At heights over 75 feet, the relative sizes of the drone and the top of the object you're flying near can trick you into thinking you're higher than you are. After several years of doing this, I still trust only the camera. So if you don't already own a GoPro, you might consider a Phantom 2 (or later) model which comes with a camera built in. The video from the camera is presented in real-time on your smart phone or tablet.


What else do I need?

  • A release mechanism - I'm very happy with this one
  • A 1-1/2 to 3 ounce weight, depending on several factors: height of object (taller = heavier weight), the amount, if any, of branches your weight will have to fall through
  • A spool of fishing line (I use 20lb test) at least three times as long as the object you intend to support your antenna
  • Nylon cord
  • Rope?

For portable operation I usually omit the nylon cord and just use the fishing line to haul up the antenna - if the antenna itself is lightweight. For heavier antennas I use the fishing line to pull up a strong nylon line, then attach the antenna to that. At home, I used the nylon cord to pull up a rope into two trees 120-foot trees about 100-feet apart. This supports my 30-40-80 meter dipole at 110 feet and it is a DX-workin' mofo on the low bands.

Regardless of the installation, I never wind the fishing line onto a reel - I just leave it on the spool, sitting on the ground in an area where it won't snag on something on the way up.


Antenna considerations

Obviously, we're talking wire antennas here. At home, the dipole is King. For park activations my preferred antenna is the PAR EFT-MTR. PAR makes other end-fed halfwave dipoles. I like them because they can be put up as horizontal dipoles, vertical dipoles or as an inverted V. Installed vertically or as an inverted V only requires one support so this is the configuration I normally use.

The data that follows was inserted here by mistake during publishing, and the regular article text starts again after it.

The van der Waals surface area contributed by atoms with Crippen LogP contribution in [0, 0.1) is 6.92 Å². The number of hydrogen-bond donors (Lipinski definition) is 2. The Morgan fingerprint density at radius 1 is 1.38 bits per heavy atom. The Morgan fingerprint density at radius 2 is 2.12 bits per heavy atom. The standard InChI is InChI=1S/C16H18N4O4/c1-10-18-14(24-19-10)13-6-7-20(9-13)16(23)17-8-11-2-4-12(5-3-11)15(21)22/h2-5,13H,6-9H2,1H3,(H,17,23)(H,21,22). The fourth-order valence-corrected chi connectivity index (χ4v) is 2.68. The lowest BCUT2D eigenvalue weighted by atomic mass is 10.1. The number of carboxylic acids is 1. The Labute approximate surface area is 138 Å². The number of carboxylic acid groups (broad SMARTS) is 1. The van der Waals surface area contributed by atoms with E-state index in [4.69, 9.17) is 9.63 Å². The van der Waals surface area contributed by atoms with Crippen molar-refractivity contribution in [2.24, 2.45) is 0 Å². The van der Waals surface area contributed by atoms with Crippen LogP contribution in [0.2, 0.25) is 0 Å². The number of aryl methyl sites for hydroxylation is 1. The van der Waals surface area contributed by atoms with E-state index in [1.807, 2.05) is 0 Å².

Additionally, a vertical dipole is a DX-worthy antenna. For Field Day, a dipole may be more suitable.

If I had it to do over again I wouldn't idiotically spend $100 on a piece of frickin' wire and a toroid - I would read and study Steve AA5TB's fine work and build my own for a fraction of that price. But I was in a hurry and, like stupidity, being in a hurry costs money...


Have you ever omitted the fishing line and just hauled up the nylon cord directly?

No, but it is on the To Do list. I think the Phantom has the necessary lift to haul up the line and a sufficiently heavy weight to fall once on the other side of the target tree.


When to not fly a drone:

I'm not a lawyer and don't play one on TV, so I'll leave the legal research and safety considerations up to you.

Apart from that category, wind is your enemy. Even a slight breeze makes me cancel the operation - not of flying, but of antenna hanging - and this has to do entirely with the fishing line. Lift the line up 75 feet or so in the slightest of breezes and it is no longer anywhere near vertical. It's not unusual to have well over 100 feet of line played out just to ascend a 75-foot tree.